After almost twenty years of unjustifiable procrastination, I have finally gotten around to reading “Oh, Whistle, and I’ll Come to You, My Lad”, by the British master of the modern ghost story, Montague Rhodes (a/k/a M.R.) James. First published in 1923, it is one of his most celebrated tales and is generally regarded as a masterpiece of the genre. I have been aware of its existence for decades and even own a copy of Dover’s edition of James’ seminal collection, “Ghost Stories of an Antiquary”, but I have put off reading it in favor of the more Gothic fare I love and know so well and have left my copy sit in a box in my storage facility to gather dust and mold.
Dover edition of “Ghost Stories of an Antiquary”.
Recently, however, I came across the tale in a British paperback series at work, published by Penguin, and called the “Read Red” series, which features some classic Horror and Supernatural titles in mass-market sized editions with predominantly yellow and black cover art that brings to mind the “giallo” titles of Italy. The slender volume (number 3 in the series) is called “The Haunted Doll’s House” and features a handful of James’ most famous tales including “Count Magnus”, “Casting the Runes” and “Lost Hearts” among others.
“The Haunted Doll’s House”, in which I recently found the story.
Once I made the decision to pick it up, I dove straight into the opening story, which just happened to be the one featured in this review. True to its reputation, it was subtly engrossing and disturbing, lulling one into thinking it was going to be a droll little story about a priggish young professor who has a misadventure a la Ichabod Crane, from Irving’s “Legend of Sleepy Hollow”, but instead the story becomes quite nightmarish in its depiction of the very unique haunting visited upon him.
Without giving too much away, the story tells of an uptight young professor of ontography (a branch of anthropology) named Parkins who is a precious opinionated fellow with no sense of humor and zero tolerance for any talk of esoterica or of the supernatural. The story opens with a conversation at the “hospitable hall of St. James’s college”, where Parkins and his colleagues are seated for a feast. Here James sets up the events which will lead Parkins to his spectral visitation. At the prodding of his peers, Parkins reveals that he intends to take a working holiday on the coast at the town of Burnstow which, according to Wikipedia, is a fictionalized version of Felixstowe in Suffolk. While there, he intends to work on some of his papers and hone his golf technique. An unnamed colleague asks if he would mind checking out the site of the Templar’s preceptory (a sort of headquarters) to see if it would make a good place to have a dig in the summer. Wary at first, Parkins agrees to have a look, since he will be staying at a nearby hotel, as it was the only one that still had a room available. In fact, he claims that the room he got is “double-bedded”, since nothing else was available.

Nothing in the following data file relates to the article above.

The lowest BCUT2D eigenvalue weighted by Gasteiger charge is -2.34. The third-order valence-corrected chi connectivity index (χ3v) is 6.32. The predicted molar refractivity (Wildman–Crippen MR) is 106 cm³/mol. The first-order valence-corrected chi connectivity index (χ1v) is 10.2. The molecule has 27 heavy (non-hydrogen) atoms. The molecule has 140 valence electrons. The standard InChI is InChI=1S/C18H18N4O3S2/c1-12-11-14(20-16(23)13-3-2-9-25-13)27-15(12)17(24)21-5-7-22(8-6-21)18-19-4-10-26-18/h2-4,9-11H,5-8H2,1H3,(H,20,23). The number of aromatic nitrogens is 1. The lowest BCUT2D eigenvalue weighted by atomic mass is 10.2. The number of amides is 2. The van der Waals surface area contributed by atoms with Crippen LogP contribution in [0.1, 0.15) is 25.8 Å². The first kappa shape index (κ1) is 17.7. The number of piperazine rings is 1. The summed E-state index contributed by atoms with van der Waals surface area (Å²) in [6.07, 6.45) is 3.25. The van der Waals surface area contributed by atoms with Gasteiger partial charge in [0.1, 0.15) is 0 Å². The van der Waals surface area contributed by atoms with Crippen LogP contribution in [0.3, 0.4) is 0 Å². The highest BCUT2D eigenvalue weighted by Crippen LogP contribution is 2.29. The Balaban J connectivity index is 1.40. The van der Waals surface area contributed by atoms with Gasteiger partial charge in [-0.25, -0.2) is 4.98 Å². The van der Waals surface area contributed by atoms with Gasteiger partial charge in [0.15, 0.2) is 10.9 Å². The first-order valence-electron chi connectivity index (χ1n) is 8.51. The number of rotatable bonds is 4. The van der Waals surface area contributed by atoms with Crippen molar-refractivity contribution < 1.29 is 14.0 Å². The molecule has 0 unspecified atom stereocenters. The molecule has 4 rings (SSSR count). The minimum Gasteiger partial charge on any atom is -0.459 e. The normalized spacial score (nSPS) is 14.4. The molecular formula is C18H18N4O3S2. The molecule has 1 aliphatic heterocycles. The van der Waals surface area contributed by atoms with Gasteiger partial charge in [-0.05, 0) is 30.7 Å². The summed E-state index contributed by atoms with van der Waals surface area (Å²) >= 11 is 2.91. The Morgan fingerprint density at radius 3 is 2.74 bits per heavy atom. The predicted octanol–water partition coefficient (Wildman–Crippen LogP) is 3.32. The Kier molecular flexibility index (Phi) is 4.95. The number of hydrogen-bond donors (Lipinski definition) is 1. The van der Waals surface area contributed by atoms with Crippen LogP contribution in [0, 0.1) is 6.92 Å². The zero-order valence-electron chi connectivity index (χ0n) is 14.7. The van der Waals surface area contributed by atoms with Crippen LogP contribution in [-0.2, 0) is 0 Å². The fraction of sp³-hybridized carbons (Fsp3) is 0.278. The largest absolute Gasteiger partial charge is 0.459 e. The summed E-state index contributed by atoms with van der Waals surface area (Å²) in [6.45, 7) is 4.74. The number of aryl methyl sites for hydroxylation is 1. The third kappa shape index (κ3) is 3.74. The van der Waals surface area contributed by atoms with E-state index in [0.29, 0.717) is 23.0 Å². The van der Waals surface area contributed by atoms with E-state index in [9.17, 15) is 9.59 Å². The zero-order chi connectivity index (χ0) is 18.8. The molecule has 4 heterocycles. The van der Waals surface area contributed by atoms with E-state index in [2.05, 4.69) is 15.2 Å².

Another colleague then asks if he might share the room for a day or two out of the time Parkins is occupying it. Parkins, put on the spot, tries to weasel out of it and the fellow laughs and says “It’s all right. I promise not to interrupt your work; don’t you disturb yourself about that. No, I won’t come if you don’t want me; but I thought I should do so nicely to keep the ghosts off.” This is where it is explained in no uncertain terms that Parkins does not believe in the supernatural and has no tolerance for any talk of such things. This scene is rewritten and expanded in the TV adaptation from an episode of the show Omnibus back in 1968 (re-titled as “Whistle and I’ll Come to You”) to include a whole philosophical tirade where he comes off as very dismissive and condescending. The Parkins in the story isn’t quite as haughty (nor is he as old), but it is fascinating to watch Michael Hordern’s eccentric performance as Professor Parkins.
An older professor Parkins finds the fateful whistle in the 1968 adaptation from “Omnibus”.
Moving forward a bit, Parkins eventually gets to the site and discovers a tube of some sort, which he pockets and takes back to his room at the hotel. After cleaning it out and dusting it off he realizes that it is a whistle and that it contains two graven inscriptions written in Latin along its shaft: “FLA FUR BIS FLE” and “QUIST EST ISTE QUI VENIT”, the former translating to “Thief, you will blow, you will weep” and the latter “Who is this who comes”. Parkins, being a little rusty in his Latin, ignores the warnings and blows, which sets him on the slow yet inexorable path to his infamous confrontation with the unusual bogey of this renowned ghost story. I am being purposely vague here so as not to ruin the surprise but you may surmise from some of the illustrations what transpires in the story’s climax. If you like ghost stories you’d be hard pressed to find any author worth their salt who doesn’t concede a debt of some kind to M.R. James and you’d be as equally hard pressed to find a story as original and creepy as “Oh, Whistle, and I’ll Come to You, My Lad”. If you are curious you can find the whole story on Wikisource: http://en.wikisource.org/wiki/%27Oh,_Whistle,_and_I%27ll_Come_to_You_My_Lad%27 and if someone hasn’t taken it down by the time you read this, you may also see the entire Omnibus episode from 1968 of “Whistle and I’ll Come to You”.
British DVD of the Omnibus series episode.